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Votes

Letter: Voter Fraud and Partisan Politics

To the Editor:

With each historical effort to protect and extend the right to vote, both political parties have argued that expanding the franchise, whether through federal protections for voting rights or by reducing barriers, would lead to more voter fraud. The threat of fraud was taken up by congressional opponents of the Voting Rights Act of 1965; it was raised in the conflict over extending the Act during the first Reagan Administration; and again, in more recent debates over the National Voter Registration Act. It is the success of these reforms that explains why fraud claims have re-emerged as a form of voter intimidation. The legacy of the civil rights movement make it no longer acceptable to suppress voting through the use of violence, poll taxes or literacy tests. Today the intimidation is more subtle. Republicans in the Virginia Legislature insist that the votes of legitimate, qualified voters are threatened by the votes of ineligible voters, justifying their support for restrictive voter ID requirements.

Our history shows it is a common tactic to shape the electorate by influencing the rules for access to the vote. It is difficult to openly suppress voting in a truly democratic culture. The threat of fraud, however, if it’s perceived as real, is enough to scare many people into accepting rules that undermine the electoral participation of other voters — the price, we are told, we must pay to keep our elections clean. The unraveling logic of this argument is all too obvious. Reason flies out the window when we’re scared.

The use of voter fraud allegations is strategic and in this sense rational, if unethical. In the late 19th century when freed slaves were swept into electoral politics and where African Americans were the majority of the electorate in many southern states, it was the Democrats who were threatened by a loss of power, and it was the Democratic party that erected new rules as being necessary to respond to the alleged fraud of former slaves.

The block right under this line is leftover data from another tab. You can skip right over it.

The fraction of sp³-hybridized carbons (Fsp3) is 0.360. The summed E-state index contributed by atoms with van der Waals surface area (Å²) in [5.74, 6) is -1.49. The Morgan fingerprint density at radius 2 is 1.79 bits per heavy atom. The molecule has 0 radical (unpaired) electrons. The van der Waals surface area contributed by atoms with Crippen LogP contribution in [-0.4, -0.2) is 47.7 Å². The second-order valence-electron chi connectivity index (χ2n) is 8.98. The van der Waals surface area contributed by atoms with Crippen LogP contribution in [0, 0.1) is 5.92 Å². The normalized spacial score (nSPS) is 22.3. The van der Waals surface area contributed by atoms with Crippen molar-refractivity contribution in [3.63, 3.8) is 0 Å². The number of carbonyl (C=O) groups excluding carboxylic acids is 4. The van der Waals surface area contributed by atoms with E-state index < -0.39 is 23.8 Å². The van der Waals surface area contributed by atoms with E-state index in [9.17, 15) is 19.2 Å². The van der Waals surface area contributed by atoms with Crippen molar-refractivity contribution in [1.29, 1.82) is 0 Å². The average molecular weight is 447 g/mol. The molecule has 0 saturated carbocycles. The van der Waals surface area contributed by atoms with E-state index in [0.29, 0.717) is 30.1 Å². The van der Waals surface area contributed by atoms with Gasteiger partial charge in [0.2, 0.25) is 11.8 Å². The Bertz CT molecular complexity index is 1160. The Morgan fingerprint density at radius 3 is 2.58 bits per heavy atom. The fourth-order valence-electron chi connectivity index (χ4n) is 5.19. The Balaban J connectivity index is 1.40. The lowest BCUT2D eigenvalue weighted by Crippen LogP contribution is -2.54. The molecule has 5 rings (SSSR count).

Today, the success of voter registration drives by minorities and low income people threatens to expand the base of the Democratic party and tip the balance of power away from the Republicans. It is not difficult to understand why partisan operatives might seek to generate public support for new restrictions on the vote that will disproportionately hinder opposition voters.

Such efforts are misleadingly labeled electoral integrity because after 200 years struggling for the vote and winning it from below, minority and low income voters are not so easily discredited in the name of democracy. Therefore we see an appeal to misplaced moral sensibilities like the idea that integrity trumps rights. Overstated voter fraud claims are essentially political acts because the contested history of party, race and class in American politics makes them so.

The so-called culprits today are mostly found among those still struggling for full inclusion in American life. That they are more likely to identify with one party than the other makes them doubly vulnerable to fraud accusations and to the collateral damage of high stakes competitive partisan politics.

Voters, like all other actors or groups in the electoral process, can only corrupt that part to which they have access. Given their limited access, voters can only corrupt the registration and voting phases. They can’t corrupt the vote tallying and counting phases where most election fraud has occurred in the past because they lack access to votes after they’ve cast them.

We need better data, better election administration, transparency and responsible journalism to improve public understanding of the legitimate ways in which electoral outcomes can be distorted and manipulated not legislation to limit access to the polls.

Martin Tillett

Mount Vernon